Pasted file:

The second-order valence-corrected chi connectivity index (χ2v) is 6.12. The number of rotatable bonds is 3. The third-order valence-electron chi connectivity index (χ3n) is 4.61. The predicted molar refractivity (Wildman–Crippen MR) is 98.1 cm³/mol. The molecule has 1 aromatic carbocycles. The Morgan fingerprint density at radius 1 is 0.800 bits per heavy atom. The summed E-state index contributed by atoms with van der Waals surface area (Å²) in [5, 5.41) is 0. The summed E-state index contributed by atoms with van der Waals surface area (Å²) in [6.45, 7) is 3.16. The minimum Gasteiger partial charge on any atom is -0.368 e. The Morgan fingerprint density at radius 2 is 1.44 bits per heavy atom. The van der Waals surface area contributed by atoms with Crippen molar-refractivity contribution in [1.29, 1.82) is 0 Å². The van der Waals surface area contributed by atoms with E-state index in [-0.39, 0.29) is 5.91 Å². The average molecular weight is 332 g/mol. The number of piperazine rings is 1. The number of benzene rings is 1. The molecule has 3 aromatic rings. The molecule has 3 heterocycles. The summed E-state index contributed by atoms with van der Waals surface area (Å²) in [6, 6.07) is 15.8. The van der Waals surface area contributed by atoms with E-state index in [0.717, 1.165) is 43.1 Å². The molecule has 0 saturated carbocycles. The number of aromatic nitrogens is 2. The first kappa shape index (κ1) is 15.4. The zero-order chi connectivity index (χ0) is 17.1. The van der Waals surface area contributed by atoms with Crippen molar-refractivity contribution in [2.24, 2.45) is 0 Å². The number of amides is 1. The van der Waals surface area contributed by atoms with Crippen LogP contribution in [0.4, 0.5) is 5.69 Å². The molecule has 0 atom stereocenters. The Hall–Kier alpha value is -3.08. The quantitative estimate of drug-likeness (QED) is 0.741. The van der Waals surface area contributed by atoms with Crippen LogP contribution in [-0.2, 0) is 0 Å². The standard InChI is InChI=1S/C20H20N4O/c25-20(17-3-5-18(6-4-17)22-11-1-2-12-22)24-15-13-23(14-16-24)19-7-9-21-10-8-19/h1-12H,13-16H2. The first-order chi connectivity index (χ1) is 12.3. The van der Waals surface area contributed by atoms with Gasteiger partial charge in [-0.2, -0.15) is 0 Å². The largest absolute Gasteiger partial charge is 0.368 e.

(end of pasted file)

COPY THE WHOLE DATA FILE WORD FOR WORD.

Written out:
The second-order valence-corrected chi connectivity index (χ2v) is 6.12. The number of rotatable bonds is 3. The third-order valence-electron chi connectivity index (χ3n) is 4.61. The predicted molar refractivity (Wildman–Crippen MR) is 98.1 cm³/mol. The molecule has 1 aromatic carbocycles. The Morgan fingerprint density at radius 1 is 0.800 bits per heavy atom. The summed E-state index contributed by atoms with van der Waals surface area (Å²) in [5, 5.41) is 0. The summed E-state index contributed by atoms with van der Waals surface area (Å²) in [6.45, 7) is 3.16. The minimum Gasteiger partial charge on any atom is -0.368 e. The Morgan fingerprint density at radius 2 is 1.44 bits per heavy atom. The van der Waals surface area contributed by atoms with Crippen molar-refractivity contribution in [1.29, 1.82) is 0 Å². The van der Waals surface area contributed by atoms with E-state index in [-0.39, 0.29) is 5.91 Å². The average molecular weight is 332 g/mol. The number of piperazine rings is 1. The number of benzene rings is 1. The molecule has 3 aromatic rings. The molecule has 3 heterocycles. The summed E-state index contributed by atoms with van der Waals surface area (Å²) in [6, 6.07) is 15.8. The van der Waals surface area contributed by atoms with E-state index in [0.717, 1.165) is 43.1 Å². The molecule has 0 saturated carbocycles. The number of aromatic nitrogens is 2. The first kappa shape index (κ1) is 15.4. The zero-order chi connectivity index (χ0) is 17.1. The van der Waals surface area contributed by atoms with Crippen molar-refractivity contribution in [2.24, 2.45) is 0 Å². The number of amides is 1. The van der Waals surface area contributed by atoms with Crippen LogP contribution in [0.4, 0.5) is 5.69 Å². The molecule has 0 atom stereocenters. The Hall–Kier alpha value is -3.08. The quantitative estimate of drug-likeness (QED) is 0.741. The van der Waals surface area contributed by atoms with Crippen LogP contribution in [-0.2, 0) is 0 Å². The standard InChI is InChI=1S/C20H20N4O/c25-20(17-3-5-18(6-4-17)22-11-1-2-12-22)24-15-13-23(14-16-24)19-7-9-21-10-8-19/h1-12H,13-16H2. The first-order chi connectivity index (χ1) is 12.3. The van der Waals surface area contributed by atoms with Gasteiger partial charge in [-0.2, -0.15) is 0 Å². The largest absolute Gasteiger partial charge is 0.368 e.